August 9, 2003
This week’s haftarah marks the first of seven special haftarot of consolation (shiva d’nehamtah) which follow Tisha b’Av. These haftarot, all taken from the book of Isaiah, offer words of comfort and the hope of redemption to a people troubled by destruction and exile. The midrash, Eichah Rabbah (the midrash on the book of Lamentations) offers this insight into the relationship between the tragic message of the prophet of the destruction, Jeremiah, and the prophetic message of hope found in the book of Isaiah: “And the rabbis said: ‘Since the people sinned from Aleph (the first letter of the alphabet) to Tav (the last letter) so, too, God’s message of consolation extends from Alef to Tav. You find as well that all of Jeremiah’s harsh prophecies against Israel were preceded by Isaiah’s prophecies of healing.. [The midrash then goes through a list of every verse of the first chapter of Lamentations and offers an antidote in the form of a verse from Isaiah. The following is the exchange for the letter ‘dalet’.] [In the book of Lamentations], Jeremiah said: ‘The ways of Zion (darchai Tzion) do mourn.’ Isaiah said: ‘A voice rings out: Clear in the desert a way (derech) for the Lord.’ (Isaiah 40:3) (1:23 – adapted translation)
This verse from Isaiah forms the introduction to the second prophecy of this week’s haftarah. What is its message? Whose ‘voice rings out’? Who is the message aimed at? These questions have prompted an interesting exchange of opinions among the commentators. According to Rashi, the “voice” carrying God’s message is that of the Holy Spirit. The message is to clear the way to Jerusalem so that God will be able to return the exiles to their homes. Rabbi David Kimche, the 12th century Provencal commentator, interprets this verse figuratively: “It is as if a voice called out telling people to prepare themselves because they will find an already paved path in the desert made as if it had been cleared and paved by people.” Kimche’s message was similar to Rashi’s, however, it was understood allegorically by non-Jews to support their opinion that the laws of the Torah had been abrogated by someone who had made a “new path” through desert.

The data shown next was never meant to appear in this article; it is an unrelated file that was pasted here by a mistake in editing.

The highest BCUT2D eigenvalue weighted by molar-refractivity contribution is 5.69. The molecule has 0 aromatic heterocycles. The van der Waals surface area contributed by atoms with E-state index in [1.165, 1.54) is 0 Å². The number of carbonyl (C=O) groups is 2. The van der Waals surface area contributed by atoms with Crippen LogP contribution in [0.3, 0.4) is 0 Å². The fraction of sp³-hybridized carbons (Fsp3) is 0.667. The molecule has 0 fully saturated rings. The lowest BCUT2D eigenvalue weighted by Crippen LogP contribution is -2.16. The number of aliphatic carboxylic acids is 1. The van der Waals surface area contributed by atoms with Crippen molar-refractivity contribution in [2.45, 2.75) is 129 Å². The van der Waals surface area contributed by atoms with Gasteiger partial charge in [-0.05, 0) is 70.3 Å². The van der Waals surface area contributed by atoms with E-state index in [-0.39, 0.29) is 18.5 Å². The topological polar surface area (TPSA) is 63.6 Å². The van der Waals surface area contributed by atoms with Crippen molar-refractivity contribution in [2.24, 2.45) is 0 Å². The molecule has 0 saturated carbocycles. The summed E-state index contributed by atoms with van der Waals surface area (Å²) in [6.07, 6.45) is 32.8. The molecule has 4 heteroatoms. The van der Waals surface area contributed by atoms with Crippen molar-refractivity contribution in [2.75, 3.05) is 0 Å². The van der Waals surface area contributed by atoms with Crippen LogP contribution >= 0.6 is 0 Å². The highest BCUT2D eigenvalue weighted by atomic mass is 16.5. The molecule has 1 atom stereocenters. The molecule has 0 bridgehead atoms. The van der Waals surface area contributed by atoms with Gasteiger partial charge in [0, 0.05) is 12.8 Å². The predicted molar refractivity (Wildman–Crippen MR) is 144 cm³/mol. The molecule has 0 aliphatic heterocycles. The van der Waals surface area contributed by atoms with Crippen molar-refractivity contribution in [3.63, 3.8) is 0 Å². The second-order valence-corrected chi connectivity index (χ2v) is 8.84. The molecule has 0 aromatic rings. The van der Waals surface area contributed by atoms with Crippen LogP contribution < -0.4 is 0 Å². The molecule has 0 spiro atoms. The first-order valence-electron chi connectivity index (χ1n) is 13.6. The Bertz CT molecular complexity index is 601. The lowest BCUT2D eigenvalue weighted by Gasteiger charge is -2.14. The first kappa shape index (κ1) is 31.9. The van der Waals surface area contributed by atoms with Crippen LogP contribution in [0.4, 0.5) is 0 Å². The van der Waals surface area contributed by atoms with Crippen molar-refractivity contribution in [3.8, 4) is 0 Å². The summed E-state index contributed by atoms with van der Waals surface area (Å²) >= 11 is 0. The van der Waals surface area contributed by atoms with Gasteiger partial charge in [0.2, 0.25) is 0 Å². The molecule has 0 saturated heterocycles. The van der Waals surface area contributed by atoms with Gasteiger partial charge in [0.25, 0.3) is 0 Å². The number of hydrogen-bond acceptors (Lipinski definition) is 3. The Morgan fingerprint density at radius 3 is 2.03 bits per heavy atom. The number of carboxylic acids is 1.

Consequently, Rabbi Don Isaac Abrabanel, the 15th century Spanish statesman, philosopher and exegete, took Kimche to task for his interpretation and offered a totally different interpretation to counter the possible misunderstanding created by Kimche’s interpretation: “The call that was made to Jerusalem was: ‘There will not be ‘new’ commandments. Rather, there will forever be only that Torah and those commandments which were commanded by the “original voice” in the Sinai desert. And if you listen to My (God’s) voice and observe My covenant by refraining from sin – the voice which originally called upon you to observe the Torah and commandments will call upon you now to prepare a path for God’s redemption. (abridged and adapted)
Abrabanel’s interpretation makes redemption a partnership between God and human beings. We must pave the path for God to redeem us. The mitzvot constitute this path. They are our strength and comfort both in good times and bad.